To figure out what these three components are in a story, start with the first and last: the beginning and the end. These should be a pair of opposites that can be expressed in a two-part statement.
(Journey’s Start) At the beginning ……
(Destination) By the end ……
Take a moment to practice articulating this beginning/end pair with simple, familiar stories. Here are two examples:
Charlotte’s Web At the beginning, Wilbur the pig was destined
to be slaughtered.
By the end, Wilbur was a valued companion.
The Wizard of Oz At the beginning, Dorothy wanted to leave
By the end, Dorothy knew there was “no place
PART 2: CONSTRUCT THE CAUSE
The final element of the three-part narrative structure is a concise statement that begins: “The change happened because …”
Here is an example that uses all three guide points:
The Boy Who Cried “Wolf” At the beginning, people believed the boy.
By the end, no one believed him.
The change happened because the boy
lied too often.
Again, practice identifying and articulating this “change happened” statement with your students using familiar stories.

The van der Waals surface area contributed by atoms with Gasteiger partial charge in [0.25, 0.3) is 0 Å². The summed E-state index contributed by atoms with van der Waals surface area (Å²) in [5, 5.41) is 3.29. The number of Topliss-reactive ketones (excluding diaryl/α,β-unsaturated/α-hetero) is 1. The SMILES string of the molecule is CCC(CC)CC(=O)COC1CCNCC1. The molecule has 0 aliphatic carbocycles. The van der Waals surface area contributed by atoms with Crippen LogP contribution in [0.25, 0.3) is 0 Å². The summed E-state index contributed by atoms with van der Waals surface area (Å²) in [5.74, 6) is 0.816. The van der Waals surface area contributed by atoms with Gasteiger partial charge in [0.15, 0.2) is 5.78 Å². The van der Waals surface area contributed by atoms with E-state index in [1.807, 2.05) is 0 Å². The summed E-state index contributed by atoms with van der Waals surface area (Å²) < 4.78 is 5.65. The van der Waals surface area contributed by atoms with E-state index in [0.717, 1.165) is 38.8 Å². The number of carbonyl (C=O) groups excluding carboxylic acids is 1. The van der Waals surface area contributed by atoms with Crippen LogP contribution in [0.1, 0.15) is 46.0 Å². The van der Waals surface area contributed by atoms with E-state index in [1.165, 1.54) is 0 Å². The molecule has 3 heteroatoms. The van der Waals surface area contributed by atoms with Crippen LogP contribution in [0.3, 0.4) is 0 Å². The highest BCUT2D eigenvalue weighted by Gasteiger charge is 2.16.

STEP 3. ANALYZE LA CENERENTOLA
Now have students apply the above model to La Cenerentola: Ask students to name the three core components that summarize the opera’s plot.
Example: In the beginning, Cenerentola is an unloved servant.
By the end, Cenerentola finds true love by marrying
The change happened because Alidoro gave
Cenerentola the means to go to the Prince’s ball.
Note that numerous “the change happened because” statements are possible. Some students may focus on love, others may focus on wealth. Encourage a variety of ideas and solutions.
STEP 4. VISUALIZE THE PLOT
Arrange the three elements students identified above as a graphic timeline. Leave plenty of room in between, as other events will fill in the blank space. (Note that a three-element timeline may suffice to develop younger students’ story sense.)